Wedding Music

“…and I give you the brocha that you should find someone who is right for you bikarov in the right time,” she finished off.

I’ve gotten very good at smiling mechanically at these, but this was my friend. She reads my blog. She listens to me kvetch. She should know better.

“Seriously? That’s the best brocha you can give me?”

“Why, what could be better?”

“Oh, I don’t know, maybe that I should be happy with whatever my life is however it turns out.”

“Of course I want you to be happy! Happily married! I want you to settle down and start a life!”

“Well now you’ve busted my bubble. Here I am, 27 years old, and I thought I started a life when I started paying my own bills. I have a life.”

“It’s not the same, and you know it.”

“No it’s not the same, and I do know it, but that doesn’t mean it’s not a life.”

In retrospect, I might have been PMSing.

Driving home, I twirled the dial to WQXR for some classical music. The familiar beat of Pomp and Circumstance floats out of my speakers. I laughed. Some songs just always make me smile, and Pomp and Circumstance is one of them. It is just so thoroughly reminiscent of solemn collegiates in ridiculous gowns marching down the aisle, proud to be finished with their degrees and about to start life.

To start life.

My mind took the leap.

Wouldn’t it be perfect? Walking down the aisle to P & C, the song that goes with moving on, with graduating to the next stage in life.

Really, the mind wonders. Why isn’t this a more popular wedding tune?

Thursday Link: Neverending Shidduch Stories

A shidduch story that never ends… sounds like mine!

HT to Double-Sh for this link. It brings me back to my school days, where I survived sitting in class mostly by distracting myself with “buzz stories.” A “buzz story” is one in which one storyteller begins, takes the story to a precarious point, and then goes “buzz!” whereupon the next storyteller has to extricate the protagonist from whatever mess he or she has been placed in. In class, obviously, this took the form of passing notes.

I am glad to say that I was never involved in any stories about dating. But that gaping hole in the universe has been filled by a group of ambitious young ladies (I assume they’re young; their “older single” is initially a downy-feathered 23).

The story itself is over here. I got about two pages in, smiling the entire way. It seems surprisingly well-coordinated. The secret to that is the planning thread over here. Hm. We probably should have had something like that in high school. It might have saved some of our tales from the graveyard of Ludicrous.

Anyway, hop on over and take a look-see. Let me know what happens if you get beyond 2 pages. 

Back of the Class

I am very lucky: my high school class has an excellent archivist. So when there was a sudden and unexpected flurry of engagements this year, I was able to request the data.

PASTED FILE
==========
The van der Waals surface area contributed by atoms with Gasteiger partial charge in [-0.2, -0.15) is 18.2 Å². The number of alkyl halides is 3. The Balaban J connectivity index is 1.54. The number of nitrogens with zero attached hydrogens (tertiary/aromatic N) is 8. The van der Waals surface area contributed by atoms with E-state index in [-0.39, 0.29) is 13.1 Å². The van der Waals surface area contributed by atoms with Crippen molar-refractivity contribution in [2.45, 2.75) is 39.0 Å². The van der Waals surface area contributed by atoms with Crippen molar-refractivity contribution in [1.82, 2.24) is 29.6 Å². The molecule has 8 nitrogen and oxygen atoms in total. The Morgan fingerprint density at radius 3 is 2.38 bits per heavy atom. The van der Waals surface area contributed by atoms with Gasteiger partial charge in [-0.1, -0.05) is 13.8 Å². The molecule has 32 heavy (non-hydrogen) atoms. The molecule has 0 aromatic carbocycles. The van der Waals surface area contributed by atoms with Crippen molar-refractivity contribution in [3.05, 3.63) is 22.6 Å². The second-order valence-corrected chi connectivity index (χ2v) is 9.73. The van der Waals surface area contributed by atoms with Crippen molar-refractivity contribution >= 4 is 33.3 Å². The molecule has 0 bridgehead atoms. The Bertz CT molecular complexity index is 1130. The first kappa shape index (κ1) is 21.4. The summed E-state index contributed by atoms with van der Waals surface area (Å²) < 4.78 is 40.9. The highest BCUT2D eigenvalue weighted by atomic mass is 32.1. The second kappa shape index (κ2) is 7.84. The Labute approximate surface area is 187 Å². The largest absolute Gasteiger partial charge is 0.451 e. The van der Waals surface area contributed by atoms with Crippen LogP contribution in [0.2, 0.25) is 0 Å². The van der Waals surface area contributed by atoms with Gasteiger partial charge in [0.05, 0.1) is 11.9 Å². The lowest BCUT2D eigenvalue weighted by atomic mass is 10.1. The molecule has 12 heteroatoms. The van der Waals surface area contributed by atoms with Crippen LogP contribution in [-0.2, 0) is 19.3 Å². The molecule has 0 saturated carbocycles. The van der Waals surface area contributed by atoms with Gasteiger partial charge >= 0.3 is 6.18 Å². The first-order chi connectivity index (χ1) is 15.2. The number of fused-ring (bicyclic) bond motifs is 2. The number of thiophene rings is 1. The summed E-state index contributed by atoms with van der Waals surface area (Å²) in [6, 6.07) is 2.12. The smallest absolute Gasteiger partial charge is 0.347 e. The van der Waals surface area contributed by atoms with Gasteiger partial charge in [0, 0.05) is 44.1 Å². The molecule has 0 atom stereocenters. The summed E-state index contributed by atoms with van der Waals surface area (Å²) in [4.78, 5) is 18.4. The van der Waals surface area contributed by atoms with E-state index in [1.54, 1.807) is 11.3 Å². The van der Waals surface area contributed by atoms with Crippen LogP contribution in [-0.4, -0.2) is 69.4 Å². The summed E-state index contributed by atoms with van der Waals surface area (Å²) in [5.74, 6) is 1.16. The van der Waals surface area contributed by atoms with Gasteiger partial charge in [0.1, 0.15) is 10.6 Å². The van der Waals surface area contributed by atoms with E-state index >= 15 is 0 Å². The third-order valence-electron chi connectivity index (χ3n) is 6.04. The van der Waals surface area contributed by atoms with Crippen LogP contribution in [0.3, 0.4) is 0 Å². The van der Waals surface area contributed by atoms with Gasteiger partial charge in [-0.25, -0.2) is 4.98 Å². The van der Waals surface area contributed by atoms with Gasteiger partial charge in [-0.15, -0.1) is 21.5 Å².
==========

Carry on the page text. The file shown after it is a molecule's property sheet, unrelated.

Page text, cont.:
Here’s what I wanted to know: how many of us are still single?

There were 66 students in my graduating high school class. Of those, 59 are married or engaged. For those who don’t care to reach for their calculator, that’s 89%. Which is to say, 10.6% are still single.

Well, we all know the 10% statistic. So, as a member of the 10% of my high school class, I think I can officially give up.

Yes, I know, it’s a statistic, not a rule. Of course it’s not a rule! I have a friend who is the last in her class still single. Although, granted, at a class size of 15, that may not be a significant variance from 10%. I don’t know – I haven’t got the time to figure it out.

It should probably be disheartening to think that I’m now a statistic. But the truth is, everyone’s a statistic. If you’re not in the 10% single then you’re in the 90% married. Honestly, what’s the difference? We can all be distilled into numbers one way or another.

So I kept adding columns to my spreadsheet. This time I was curious about rate of marriage. Is it sort of bell-shaped, or is there a tail? That’s really what set off my quest in the first place.

And so, I present to you, a case study of a Bais Yaakov High School, marriage rate, sample size 66.
Marriage Histogram


As you can see, there’s a slow start, as most of the sample was in Israel, and had a delayed start entering the marriage pool. But those who stayed in New York City lost no time at all in engaging themselves to the local male populace.

Once the Israel-seminarians returned, they too threw themselves into the marriage market, marrying an astonishing 18 of themselves off in the first year alone! This rapid rate of pairing slowed only marginally for the next two years, before dropping precipitously.  This may be due to the fact that a grand total of 71% of them were now paired off and busily reproducing themselves. The remaining 29% were slower and more circumspect. However, eventually another 20% of them also found a mate. These pairings were slower, more gradual, and illustrate undramatically on the histogram above.

You may be wondering: yes, there is a rapid marriage rate. But what about the divorce rate?

Well, I reassure you, the class currently stands at zero divorces, which is a rate of 0%.